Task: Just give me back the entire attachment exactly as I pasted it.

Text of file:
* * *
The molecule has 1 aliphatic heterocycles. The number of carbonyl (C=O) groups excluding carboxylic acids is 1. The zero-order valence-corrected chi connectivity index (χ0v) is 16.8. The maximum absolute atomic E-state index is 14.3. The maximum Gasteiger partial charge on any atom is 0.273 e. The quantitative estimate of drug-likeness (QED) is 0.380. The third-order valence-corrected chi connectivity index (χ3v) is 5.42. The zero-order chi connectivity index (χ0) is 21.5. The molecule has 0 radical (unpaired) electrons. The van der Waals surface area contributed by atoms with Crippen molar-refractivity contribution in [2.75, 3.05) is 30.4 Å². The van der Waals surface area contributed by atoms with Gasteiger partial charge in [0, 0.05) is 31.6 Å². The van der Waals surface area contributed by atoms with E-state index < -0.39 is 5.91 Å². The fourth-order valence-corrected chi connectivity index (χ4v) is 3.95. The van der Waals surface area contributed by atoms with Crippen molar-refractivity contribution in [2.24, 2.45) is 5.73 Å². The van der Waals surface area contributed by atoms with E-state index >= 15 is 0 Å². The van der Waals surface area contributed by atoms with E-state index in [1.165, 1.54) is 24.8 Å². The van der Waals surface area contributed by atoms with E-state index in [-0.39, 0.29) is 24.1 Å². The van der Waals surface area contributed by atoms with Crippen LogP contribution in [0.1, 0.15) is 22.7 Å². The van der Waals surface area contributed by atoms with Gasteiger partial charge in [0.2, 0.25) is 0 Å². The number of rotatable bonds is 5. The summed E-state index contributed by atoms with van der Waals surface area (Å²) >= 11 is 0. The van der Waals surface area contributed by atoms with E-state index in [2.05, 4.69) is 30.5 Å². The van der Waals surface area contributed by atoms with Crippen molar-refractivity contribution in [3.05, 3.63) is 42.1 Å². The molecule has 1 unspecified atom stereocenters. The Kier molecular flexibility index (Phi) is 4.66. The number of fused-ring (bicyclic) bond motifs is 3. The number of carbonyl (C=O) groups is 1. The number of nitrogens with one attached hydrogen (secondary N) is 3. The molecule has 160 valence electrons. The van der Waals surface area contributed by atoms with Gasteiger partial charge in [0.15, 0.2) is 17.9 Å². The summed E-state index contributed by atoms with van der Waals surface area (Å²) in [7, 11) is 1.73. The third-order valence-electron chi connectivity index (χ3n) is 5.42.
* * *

The molecule has 1 aliphatic heterocycles. The number of carbonyl (C=O) groups excluding carboxylic acids is 1. The zero-order valence-corrected chi connectivity index (χ0v) is 16.8. The maximum absolute atomic E-state index is 14.3. The maximum Gasteiger partial charge on any atom is 0.273 e. The quantitative estimate of drug-likeness (QED) is 0.380. The third-order valence-corrected chi connectivity index (χ3v) is 5.42. The zero-order chi connectivity index (χ0) is 21.5. The molecule has 0 radical (unpaired) electrons. The van der Waals surface area contributed by atoms with Crippen molar-refractivity contribution in [2.75, 3.05) is 30.4 Å². The van der Waals surface area contributed by atoms with Gasteiger partial charge in [0, 0.05) is 31.6 Å². The van der Waals surface area contributed by atoms with E-state index < -0.39 is 5.91 Å². The fourth-order valence-corrected chi connectivity index (χ4v) is 3.95. The van der Waals surface area contributed by atoms with Crippen molar-refractivity contribution in [2.24, 2.45) is 5.73 Å². The van der Waals surface area contributed by atoms with E-state index >= 15 is 0 Å². The van der Waals surface area contributed by atoms with E-state index in [1.165, 1.54) is 24.8 Å². The van der Waals surface area contributed by atoms with E-state index in [-0.39, 0.29) is 24.1 Å². The van der Waals surface area contributed by atoms with Crippen LogP contribution in [0.1, 0.15) is 22.7 Å². The van der Waals surface area contributed by atoms with Gasteiger partial charge in [0.2, 0.25) is 0 Å². The number of rotatable bonds is 5. The summed E-state index contributed by atoms with van der Waals surface area (Å²) >= 11 is 0. The van der Waals surface area contributed by atoms with E-state index in [2.05, 4.69) is 30.5 Å². The van der Waals surface area contributed by atoms with Crippen molar-refractivity contribution in [3.05, 3.63) is 42.1 Å². The molecule has 1 unspecified atom stereocenters. The Kier molecular flexibility index (Phi) is 4.66. The number of fused-ring (bicyclic) bond motifs is 3. The number of carbonyl (C=O) groups is 1. The number of nitrogens with one attached hydrogen (secondary N) is 3. The molecule has 160 valence electrons. The van der Waals surface area contributed by atoms with Gasteiger partial charge in [0.15, 0.2) is 17.9 Å². The summed E-state index contributed by atoms with van der Waals surface area (Å²) in [7, 11) is 1.73. The third-order valence-electron chi connectivity index (χ3n) is 5.42.